The Rugby World Cup will be held in New Zealand in September. Planet Bordeaux decided to support the Eagles (the US team, currently ranked 17th in the world) on their path to the event. I was fascinated by this choice of sponsors, largely because after my remarkably brief and utterly unimpressive career as a rugger, wine was just about the last thing I associate with rugby. Beer, blood, public nudity, beer, and beer…sure.

Apparently, however, the Bordelais are absolutely bonkers about their rugby and at least some of them are willing to trade national loyalty for commerce and visibility. “Planet Bordeaux and the Eagles are both dedicated to excellence and contributing to the game of rugby beyond the field. The partnership will help to prepare the Eagles for their build up to the world’s largest rugby stage in September,” said USA Rugby CEO and President of Rugby Operations, Nigel Melville.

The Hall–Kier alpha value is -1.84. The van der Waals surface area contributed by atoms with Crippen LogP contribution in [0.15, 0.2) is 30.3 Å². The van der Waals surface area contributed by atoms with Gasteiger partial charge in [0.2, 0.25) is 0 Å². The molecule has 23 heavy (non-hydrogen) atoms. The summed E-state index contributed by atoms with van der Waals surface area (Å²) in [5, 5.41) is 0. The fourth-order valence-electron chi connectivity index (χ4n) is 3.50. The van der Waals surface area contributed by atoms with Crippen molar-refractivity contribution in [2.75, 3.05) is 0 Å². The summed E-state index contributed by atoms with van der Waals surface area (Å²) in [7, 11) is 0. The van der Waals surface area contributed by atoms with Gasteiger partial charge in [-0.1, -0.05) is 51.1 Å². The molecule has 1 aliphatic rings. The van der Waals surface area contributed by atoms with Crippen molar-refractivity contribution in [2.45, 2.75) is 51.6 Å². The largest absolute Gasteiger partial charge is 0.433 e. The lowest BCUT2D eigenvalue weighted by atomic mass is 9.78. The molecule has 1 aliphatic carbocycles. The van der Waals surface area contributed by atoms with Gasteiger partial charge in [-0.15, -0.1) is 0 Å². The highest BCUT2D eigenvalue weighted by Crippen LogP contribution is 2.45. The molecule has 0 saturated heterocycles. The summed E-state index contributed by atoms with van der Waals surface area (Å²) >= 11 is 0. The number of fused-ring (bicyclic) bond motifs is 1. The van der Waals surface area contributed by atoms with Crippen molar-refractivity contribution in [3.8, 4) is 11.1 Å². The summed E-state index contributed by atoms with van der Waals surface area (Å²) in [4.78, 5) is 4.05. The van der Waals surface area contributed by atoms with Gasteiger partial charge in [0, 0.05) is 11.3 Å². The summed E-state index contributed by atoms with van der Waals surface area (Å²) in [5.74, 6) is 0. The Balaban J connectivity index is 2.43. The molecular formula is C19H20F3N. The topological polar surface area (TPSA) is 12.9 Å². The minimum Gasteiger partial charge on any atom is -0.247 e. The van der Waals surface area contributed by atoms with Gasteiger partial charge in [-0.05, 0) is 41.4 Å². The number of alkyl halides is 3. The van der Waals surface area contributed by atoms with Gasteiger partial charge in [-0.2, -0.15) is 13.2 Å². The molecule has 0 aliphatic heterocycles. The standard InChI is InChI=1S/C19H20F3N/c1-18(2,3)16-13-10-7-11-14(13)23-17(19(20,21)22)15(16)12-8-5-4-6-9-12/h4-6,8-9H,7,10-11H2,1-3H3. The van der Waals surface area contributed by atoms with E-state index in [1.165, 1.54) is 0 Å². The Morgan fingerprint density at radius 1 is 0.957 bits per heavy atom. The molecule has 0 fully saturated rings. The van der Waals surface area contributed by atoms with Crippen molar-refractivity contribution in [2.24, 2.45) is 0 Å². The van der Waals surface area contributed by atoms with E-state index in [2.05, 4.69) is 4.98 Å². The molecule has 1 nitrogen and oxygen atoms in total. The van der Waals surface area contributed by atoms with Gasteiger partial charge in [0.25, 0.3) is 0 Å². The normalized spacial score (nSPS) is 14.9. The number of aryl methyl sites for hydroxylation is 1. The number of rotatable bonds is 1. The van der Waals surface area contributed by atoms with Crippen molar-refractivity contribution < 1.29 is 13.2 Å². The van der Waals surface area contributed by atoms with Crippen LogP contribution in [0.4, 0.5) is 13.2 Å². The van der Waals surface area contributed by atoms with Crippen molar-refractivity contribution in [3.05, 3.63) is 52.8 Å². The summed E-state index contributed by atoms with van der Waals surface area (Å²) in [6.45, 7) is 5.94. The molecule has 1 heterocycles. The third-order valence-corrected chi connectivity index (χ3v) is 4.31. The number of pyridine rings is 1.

In celebration of this partnership, the good folks at Balzac sent me another set of Planet Bordeaux samples. My enthusiasm for these bottles was much greater than my desire to put on my old kit again. I’m much better gallivanting in front of a wine tasting than I am running for my life as an overmatched outside centerback.

Here’s the latest rundown:

Chateau Raynier 2006 Marc Lurton Bordeaux – This is an exceptionally easy-to-drink Bordeaux. It has the requisite earthiness and “vegetal” nature, but for the most part, it’s just smooth and balanced. The merlot and and cabernet grapes strike an accord, and you can uncork this one with any number of foods. In our case, we had it with some beef kabobs, also skewered with pineapple, tomato, mushrooms, onions, and green peppers. Also, a salad of greens and basil leaves with balsamic vinaigrette. At 12.5% alcohol, nice and light -- just uncomplicated, friendly, and pleasant. About $14.